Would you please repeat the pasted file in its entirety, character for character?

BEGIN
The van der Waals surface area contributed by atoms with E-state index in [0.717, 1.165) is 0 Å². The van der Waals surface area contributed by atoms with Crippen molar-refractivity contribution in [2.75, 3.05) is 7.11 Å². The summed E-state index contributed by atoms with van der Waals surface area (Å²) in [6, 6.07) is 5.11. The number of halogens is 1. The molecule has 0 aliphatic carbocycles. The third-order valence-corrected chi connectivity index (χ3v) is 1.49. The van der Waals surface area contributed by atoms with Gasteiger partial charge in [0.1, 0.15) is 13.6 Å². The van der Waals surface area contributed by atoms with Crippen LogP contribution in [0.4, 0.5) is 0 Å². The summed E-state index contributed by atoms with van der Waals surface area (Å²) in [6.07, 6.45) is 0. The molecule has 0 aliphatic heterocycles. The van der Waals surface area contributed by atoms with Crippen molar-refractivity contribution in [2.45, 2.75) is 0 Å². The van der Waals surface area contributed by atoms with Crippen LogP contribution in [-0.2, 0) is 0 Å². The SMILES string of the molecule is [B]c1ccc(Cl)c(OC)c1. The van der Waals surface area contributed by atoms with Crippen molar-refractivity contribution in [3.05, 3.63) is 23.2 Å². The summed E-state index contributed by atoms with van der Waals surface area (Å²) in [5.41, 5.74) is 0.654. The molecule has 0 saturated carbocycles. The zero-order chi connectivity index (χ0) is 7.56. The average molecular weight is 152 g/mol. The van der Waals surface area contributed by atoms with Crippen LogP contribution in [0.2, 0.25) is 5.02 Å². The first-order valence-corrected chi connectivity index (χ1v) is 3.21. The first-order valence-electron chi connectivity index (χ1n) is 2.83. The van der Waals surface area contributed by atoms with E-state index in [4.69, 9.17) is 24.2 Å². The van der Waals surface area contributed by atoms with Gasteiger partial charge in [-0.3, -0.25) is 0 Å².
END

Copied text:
The van der Waals surface area contributed by atoms with E-state index in [0.717, 1.165) is 0 Å². The van der Waals surface area contributed by atoms with Crippen molar-refractivity contribution in [2.75, 3.05) is 7.11 Å². The summed E-state index contributed by atoms with van der Waals surface area (Å²) in [6, 6.07) is 5.11. The number of halogens is 1. The molecule has 0 aliphatic carbocycles. The third-order valence-corrected chi connectivity index (χ3v) is 1.49. The van der Waals surface area contributed by atoms with Gasteiger partial charge in [0.1, 0.15) is 13.6 Å². The van der Waals surface area contributed by atoms with Crippen LogP contribution in [0.4, 0.5) is 0 Å². The summed E-state index contributed by atoms with van der Waals surface area (Å²) in [6.07, 6.45) is 0. The molecule has 0 aliphatic heterocycles. The van der Waals surface area contributed by atoms with Crippen molar-refractivity contribution in [2.45, 2.75) is 0 Å². The van der Waals surface area contributed by atoms with Crippen LogP contribution in [-0.2, 0) is 0 Å². The SMILES string of the molecule is [B]c1ccc(Cl)c(OC)c1. The van der Waals surface area contributed by atoms with Crippen molar-refractivity contribution in [3.05, 3.63) is 23.2 Å². The summed E-state index contributed by atoms with van der Waals surface area (Å²) in [5.41, 5.74) is 0.654. The molecule has 0 saturated carbocycles. The zero-order chi connectivity index (χ0) is 7.56. The average molecular weight is 152 g/mol. The van der Waals surface area contributed by atoms with Crippen LogP contribution in [0.2, 0.25) is 5.02 Å². The first-order valence-corrected chi connectivity index (χ1v) is 3.21. The first-order valence-electron chi connectivity index (χ1n) is 2.83. The van der Waals surface area contributed by atoms with E-state index in [4.69, 9.17) is 24.2 Å². The van der Waals surface area contributed by atoms with Gasteiger partial charge in [-0.3, -0.25) is 0 Å².